Berlin, Hauptbahnhof

In 2003 I spent three months in Berlin, happily ensconsed at the American Academy on the Wannsee. One of the great pleasures of the city was the excellent train service which wooshed us most efficiently from the Wannsee into the center of town in fifteen comfortable minutes. One of the views the train would race through was an old railway station in full reconstruction. It was an amazing site, half under water, with brilliant steel & glass architecture emerging from that near-scary deep gropundwater in which workers would be at their job dressed as frogmen. This was to become the new Hauptbahnhof, or Main Station. Already then there was some controversy concerning the price of the thing. The station is all built now, though in order to cut (tight financial) corners, the German Railway corporation altered, simplified, or disfigured the architect’s original plans. The architect sued, and, interestingly enough has now won a victory for “intellectual property” — though in this case I would rather talk of “artististic integrity.” Here’s the opening of a sign&sight piece on the affair. Wish I could spend more time in Berlin, absolutely the most livable & exciting of the European capitals. More details on the Hauptbahnhof can be found here. Read the rest here.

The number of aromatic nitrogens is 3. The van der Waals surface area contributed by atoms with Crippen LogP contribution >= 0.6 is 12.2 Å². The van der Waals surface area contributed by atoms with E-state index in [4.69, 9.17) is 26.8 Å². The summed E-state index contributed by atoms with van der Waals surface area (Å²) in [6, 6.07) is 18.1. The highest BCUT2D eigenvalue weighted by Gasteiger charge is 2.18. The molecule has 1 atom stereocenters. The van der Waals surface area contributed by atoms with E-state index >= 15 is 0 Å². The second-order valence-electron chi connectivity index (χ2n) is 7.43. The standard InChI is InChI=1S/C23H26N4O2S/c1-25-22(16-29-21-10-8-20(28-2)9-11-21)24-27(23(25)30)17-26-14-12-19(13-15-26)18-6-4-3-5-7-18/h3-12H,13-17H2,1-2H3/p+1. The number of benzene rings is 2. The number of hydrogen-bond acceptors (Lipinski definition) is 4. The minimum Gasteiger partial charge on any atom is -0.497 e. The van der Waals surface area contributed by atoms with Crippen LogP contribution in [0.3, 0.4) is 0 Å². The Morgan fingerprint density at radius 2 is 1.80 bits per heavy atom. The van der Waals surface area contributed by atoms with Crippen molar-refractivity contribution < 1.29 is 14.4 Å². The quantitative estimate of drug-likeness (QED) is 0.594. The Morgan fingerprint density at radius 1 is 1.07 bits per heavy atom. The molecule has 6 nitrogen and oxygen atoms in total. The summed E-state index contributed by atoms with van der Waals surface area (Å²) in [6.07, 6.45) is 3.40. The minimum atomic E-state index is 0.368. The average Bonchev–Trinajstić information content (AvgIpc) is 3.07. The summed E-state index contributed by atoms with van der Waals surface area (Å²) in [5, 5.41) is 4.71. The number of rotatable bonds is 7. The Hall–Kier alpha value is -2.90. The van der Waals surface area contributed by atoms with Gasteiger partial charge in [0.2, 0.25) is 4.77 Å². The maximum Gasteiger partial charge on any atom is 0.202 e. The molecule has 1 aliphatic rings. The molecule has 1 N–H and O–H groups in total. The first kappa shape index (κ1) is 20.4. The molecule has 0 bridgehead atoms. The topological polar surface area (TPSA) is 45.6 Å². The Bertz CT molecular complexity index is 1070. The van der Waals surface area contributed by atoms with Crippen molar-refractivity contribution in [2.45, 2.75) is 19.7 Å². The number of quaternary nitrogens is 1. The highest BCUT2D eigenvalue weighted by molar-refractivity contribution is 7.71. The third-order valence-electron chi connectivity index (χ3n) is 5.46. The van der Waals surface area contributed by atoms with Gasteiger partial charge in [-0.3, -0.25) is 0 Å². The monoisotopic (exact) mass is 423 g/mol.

The bellyache of an architect

The Berlin District Court has ruled that Deutsche Bahn must rebuild whole sections of the new Hauptbahnhof according to the architect’s plans, setting a spectacular precedent. By Andreas Zielcke

Berlin’s new main train station, the Hauptbahnhof, cuts a solitary figure in the surrounding wasteland as it awaits an urban development that will complement its ambition, aesthetics and vast dimensions. But the verdict pronounced by the Berlin District Court on Tuesday November 28 has brutally nipped this development process in the bud. The judges ruled that the German rail company Deutsche Bahn has unlawfully violated the intellectual property rights of the station’s architect, Meinhard von Gerkan. The rail company must rebuild the station according to the architect’s plans. The station opened in May this year after a 13-year construction period.
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